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Huw Sayer

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Business Writer & Editor

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Health and safety: Why HR managers need to think like marketers to win over colleagues


We all need allies in life and business. That’s particularly true if you are an HR manager with responsibility for health and safety (H&S).  All too often the media and even leading politicians portray H&S as bureaucratic red tape that imposes costs on business and hinders managers and employees – yet, as HR and H&S managers know, the truth is very different.

The business benefits of good H&S are well documented and go beyond simply complying with regulations. As long ago as 2002, the World Health Organisation explored the link between effective H&S and an organisation’s economic performance. Numerous reports since have confirmed how implementing robust H&S policies can boost productivity, improve employee morale, reduce costs and strengthen brands.

In fact, the European Agency for Safety and Health at Work (EU-OSHA) goes as far as to say: “H&S is a key driver of continued business success.” Despite this, many directors and managers still seem unaware of these wider benefits, let alone the effect on employee engagement. All too often, as Neal Stone, policy and communications director at the British Safety Council said in a recent discussion, they view H&S as a matter of “compliance and reputation” but lack “a wider sense of moral responsibility”.

As Stone also pointed out, the Institute of Directors (IoD) and Health and Safety Executive (HSE) released a survey in 2010 which showed only one in four directors were aware of the HSE’s leadership guidance for directors and only half of them had actually read it. “Many either feel they’re in low risk organisations or think H&S is not an issue for them,” he said. “Yet it is an issue for every organisation. We’ve got to become much better at helping directors and managers understand that managing risk is a real benefit to employees and the organisation”.

So what can you and your HR team do to counter this lack of understanding? How do you get colleagues to see the importance of instilling a culture of H&S in your organisation and become your internal H&S champions? The answer is to become their ally first, by showing them how implementing good H&S policies can help them achieve their goals, both business and personal.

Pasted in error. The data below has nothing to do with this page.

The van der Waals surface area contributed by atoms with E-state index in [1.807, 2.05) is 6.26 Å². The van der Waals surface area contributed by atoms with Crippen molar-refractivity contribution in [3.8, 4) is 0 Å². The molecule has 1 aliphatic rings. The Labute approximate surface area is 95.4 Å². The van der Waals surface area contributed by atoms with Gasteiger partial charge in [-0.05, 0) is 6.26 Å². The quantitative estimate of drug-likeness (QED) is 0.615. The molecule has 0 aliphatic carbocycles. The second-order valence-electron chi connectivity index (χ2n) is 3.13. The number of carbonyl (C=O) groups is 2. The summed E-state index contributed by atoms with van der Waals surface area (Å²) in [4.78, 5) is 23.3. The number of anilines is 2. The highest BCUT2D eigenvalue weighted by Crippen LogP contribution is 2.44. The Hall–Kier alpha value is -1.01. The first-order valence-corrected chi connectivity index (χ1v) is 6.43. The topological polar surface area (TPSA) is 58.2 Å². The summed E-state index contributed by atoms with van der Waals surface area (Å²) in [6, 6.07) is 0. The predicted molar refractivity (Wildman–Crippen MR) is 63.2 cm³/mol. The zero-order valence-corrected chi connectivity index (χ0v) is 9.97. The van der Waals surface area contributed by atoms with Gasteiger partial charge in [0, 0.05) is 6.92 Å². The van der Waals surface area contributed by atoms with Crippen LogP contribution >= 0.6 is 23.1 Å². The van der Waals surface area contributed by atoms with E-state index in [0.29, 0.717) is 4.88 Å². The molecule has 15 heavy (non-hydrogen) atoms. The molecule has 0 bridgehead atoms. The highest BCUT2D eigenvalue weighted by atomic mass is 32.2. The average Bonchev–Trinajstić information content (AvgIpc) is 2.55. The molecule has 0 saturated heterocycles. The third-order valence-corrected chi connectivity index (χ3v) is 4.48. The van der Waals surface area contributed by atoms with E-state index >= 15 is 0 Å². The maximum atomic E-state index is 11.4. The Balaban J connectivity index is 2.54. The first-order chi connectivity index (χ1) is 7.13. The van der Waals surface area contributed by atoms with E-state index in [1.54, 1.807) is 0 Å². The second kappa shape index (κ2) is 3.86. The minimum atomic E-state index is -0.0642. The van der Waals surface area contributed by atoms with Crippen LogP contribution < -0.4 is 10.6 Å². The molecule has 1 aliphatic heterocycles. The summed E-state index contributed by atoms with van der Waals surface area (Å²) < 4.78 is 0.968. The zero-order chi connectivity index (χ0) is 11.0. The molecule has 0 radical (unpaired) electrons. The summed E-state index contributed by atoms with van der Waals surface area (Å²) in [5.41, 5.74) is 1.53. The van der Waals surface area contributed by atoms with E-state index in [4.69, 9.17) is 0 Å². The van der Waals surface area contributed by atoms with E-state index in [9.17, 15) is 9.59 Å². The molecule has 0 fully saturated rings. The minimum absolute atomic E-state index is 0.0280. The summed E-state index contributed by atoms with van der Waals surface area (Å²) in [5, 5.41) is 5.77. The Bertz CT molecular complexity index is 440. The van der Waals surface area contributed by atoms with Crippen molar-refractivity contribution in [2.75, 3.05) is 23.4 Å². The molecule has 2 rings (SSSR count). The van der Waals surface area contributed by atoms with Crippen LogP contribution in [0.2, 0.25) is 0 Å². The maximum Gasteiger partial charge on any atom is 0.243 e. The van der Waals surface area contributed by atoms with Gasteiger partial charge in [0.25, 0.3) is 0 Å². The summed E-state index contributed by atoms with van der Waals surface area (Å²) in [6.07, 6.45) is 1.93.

Lead with real benefits

The first step is to start thinking like a marketing director. Segment your audience in the company, identify the real influencers in each segment, engage with them, listen to them and identify their specific needs and what motivates them. Then tailor your messages to match relevant H&S benefits to those needs and motivations.

Instead of simply telling everyone that good H&S keeps them alive or is good for business; show them how it can make their lives easier and more rewarding. This will require you to manage up, down and across the organisation. But, rather than being caught in the middle of conflicting demands, you will become a strong central pivot – supporting senior managers in achieving their goals while ensuring the physical and mental wellbeing of employees.

Building bridges

This might mean helping sales managers see how good H&S can support their targets, by reducing absenteeism or motivating top sales people. For example, in an HRZone case study, First ScotRail reported how implementing a health and wellbeing programme reduced absence rate from 6.9% to 4.1%. It also increased employee engagement (with survey response rates doubling to 44%) and saved over £2 million a year on sickness absence.

Marketing, customer service, and commercial managers are probably more concerned with brand management, protecting the public or reassuring suppliers. More relevant to them might be the findings of The Chartered Institute of Personnel and Development (CIPD), showing how engaged employees make stronger brand ambassadors and deliver higher levels of service and product quality. Whereas a disengaged workforce can result in substantial risks: not just of lost productivity but also of losing talented people and making organisational change difficult.